SKorea takes North to UN Council over ship sinking in strong bid to seek int’l punishmentBy Vijay Joshi, AP
Friday, June 4, 2010
SKorea refers North to Security Council over ship
SINGAPORE — South Korea’s leader said Friday his country has referred North Korea to the U.N. Security Council over the sinking of its warship, taking the strongest step ever toward making Pyongyang face international punishment.
Relations between the Koreas have become war-like since the sinking of a South Korean ship in March that killed 46 sailors. An international investigation found it was torpedoed by a North Korean submarine.
In a hard-hitting speech bereft of diplomatic politeness, President Lee Myung-bak called North Korea a liar, a war-monger, an unrepentant rogue nation and a threat to Northeast Asia.
“North Korea must admit its wrongdoing” and “pledge to never again engage in such a reprehensible action,” Lee said. “If the enemy continues to taunt us and think that they can do whatever they want they must understand that there is a limit.”
They “must understand very clearly that they will have to suffer the consequences.”
Lee, who was addressing Asia-Pacific defense ministers including U.S. Defense Secretary Robert Gates, called for international support to act against North Korea and its secret nuclear weapons program.
“If we think that after a while North Korean’s action will be condoned and stability in the (Korean) peninsula will somehow be maintained we will be fooling ourselves because North Korea will once again resort to attacking others,” Lee said.
In a bid to make Pyongyang realize its folly, the South Korean “government referred the matter of North Korea’s attack on Cheonan to the U.N. Security Council,” Lee told the annual Shangri-la Dialogue, without elaborating.
Mexico’s U.N. Ambassador Claude Heller, the current Security Council president, told reporters that he will meet South Korea’s U.N. Ambassador Park In-kook late Friday morning EDT. The letter the ambassador will hand over will bring the issue of the ship sinking to the council’s attention but will not ask for specific action, a well-informed U.N. diplomat said, speaking on condition of anonymity because the letter has not been made public.
Despite a history of being attacked by North Korea, Seoul has never taken Pyongyang to the Security Council for an inter-Korean provocation, indicating now that it wants to take the matter beyond the Korean peninsula.
The two Koreas technically remain in a state of war because their three-year conflict ended in a truce, not a peace treaty, in 1953.
However, it is not clear what action the Security Council may take unless it can win the support of veto-holder China, the North’s closest ally, which has been reluctant in the past to back sanctions against its neighbor.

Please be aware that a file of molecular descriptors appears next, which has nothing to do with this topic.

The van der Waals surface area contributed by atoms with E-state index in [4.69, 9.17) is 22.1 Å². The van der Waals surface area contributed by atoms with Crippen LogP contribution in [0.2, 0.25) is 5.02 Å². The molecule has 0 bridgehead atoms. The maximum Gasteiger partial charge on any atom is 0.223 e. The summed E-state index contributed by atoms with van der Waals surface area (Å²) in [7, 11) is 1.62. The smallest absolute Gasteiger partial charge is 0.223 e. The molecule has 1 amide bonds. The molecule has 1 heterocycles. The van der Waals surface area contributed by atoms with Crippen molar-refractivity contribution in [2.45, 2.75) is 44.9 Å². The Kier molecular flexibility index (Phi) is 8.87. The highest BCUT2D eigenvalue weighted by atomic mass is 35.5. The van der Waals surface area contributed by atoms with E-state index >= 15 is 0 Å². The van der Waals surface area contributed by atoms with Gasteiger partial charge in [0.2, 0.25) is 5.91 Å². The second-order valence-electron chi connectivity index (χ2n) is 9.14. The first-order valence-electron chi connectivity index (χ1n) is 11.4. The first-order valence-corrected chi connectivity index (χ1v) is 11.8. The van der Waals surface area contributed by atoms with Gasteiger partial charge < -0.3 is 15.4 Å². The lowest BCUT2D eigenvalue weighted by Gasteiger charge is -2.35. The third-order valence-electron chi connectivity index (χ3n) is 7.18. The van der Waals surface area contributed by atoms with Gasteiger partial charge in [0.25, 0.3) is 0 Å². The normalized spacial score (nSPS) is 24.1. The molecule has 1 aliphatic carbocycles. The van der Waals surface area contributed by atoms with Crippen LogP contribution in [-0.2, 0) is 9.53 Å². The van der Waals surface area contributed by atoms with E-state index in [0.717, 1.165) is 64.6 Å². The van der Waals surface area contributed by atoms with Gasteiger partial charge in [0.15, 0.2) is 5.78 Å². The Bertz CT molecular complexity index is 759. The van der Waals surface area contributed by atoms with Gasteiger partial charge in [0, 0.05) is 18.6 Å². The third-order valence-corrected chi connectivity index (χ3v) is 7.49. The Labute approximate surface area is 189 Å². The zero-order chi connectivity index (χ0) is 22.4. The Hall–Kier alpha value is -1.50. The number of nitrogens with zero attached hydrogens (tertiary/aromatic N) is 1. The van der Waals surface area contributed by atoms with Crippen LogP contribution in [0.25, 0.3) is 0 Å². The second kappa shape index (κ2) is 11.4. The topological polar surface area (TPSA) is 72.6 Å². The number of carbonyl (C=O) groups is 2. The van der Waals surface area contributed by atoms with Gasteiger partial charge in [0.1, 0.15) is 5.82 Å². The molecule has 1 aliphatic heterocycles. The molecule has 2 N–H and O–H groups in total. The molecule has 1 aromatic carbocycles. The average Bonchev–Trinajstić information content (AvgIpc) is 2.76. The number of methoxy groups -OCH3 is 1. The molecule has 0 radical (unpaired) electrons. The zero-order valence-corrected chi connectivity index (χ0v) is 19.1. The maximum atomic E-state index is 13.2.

Chung Min-lee, a senior South Korean official, later told reporters that the Security Council “has to step up to the plate with some type of action. Whether it is new sanctions is unknown.”
Earlier, Gates told reporters that a joint show of force by the United States and South Korea may wait until the U.N. considers accusations against North Korea.
“There’s a sequencing involved in this, and it may be that there is a desire first to see what can be accomplished at the U.N. and then think about next steps,” Gates said.
He suggested that what had been a fast-moving push for new joint military exercises has slowed. Both countries have been vague about what the exercises would look like and when they would start.
One concern is not to do anything that would provoke the North further, Gates said.
In his speech, Lee laid out a litany of complaints against North Korea, including a 1983 assassination attempt on the South Korean president that killed 21 other people and the time-bomb attack of a Korean Air flight in 1987 that killed all 115 people on board.
Both times, North Korea denied a hand and claimed the accusations were fabricated. Even in the latest confrontation, it has accused the U.S. military of mistakenly firing a torpedo at Cheonan.
“Such outlandish assertions are laughable,” Lee said. “North Korea violated our sovereignty and attacked directly our armed forces and one of our navy vessels. That clearly makes it a military provocation,” he said.
North Korea “infiltrated our territorial waters and attacked one of our navy corvettes by firing a torpedo surreptitiously.”
The attack is not only a serious threat to stability in Northeast Asia but also “undermines global peace,” he said.
He said “North Korea must admit its wrongdoing” and “pledge to never again engage in such a reprehensible action.”
In North Korea, the military rank and file continued to repeat the official line with excessively nationalistic phrases.
“If an enemy dares to invade our land, territory, or sea even an inch, the (North Korean army) will mercilessly punish the enemy with the might of our army-first leadership,” Cpl. Kim Kwang Chol told Associated Press Television News on the North Korean side of the demilitarized zone before Lee delivered his speech.
Associated Press Writer Edith Lederer contributed to this report from the United Nations, and AP writers Anne Gearan and Alex Kennedy contributed from Singapore.
Tags: Asia, East Asia, Lee Myung-bak, North America, North Korea, Pyongyang, Singapore, South Korea, Southeast Asia, United States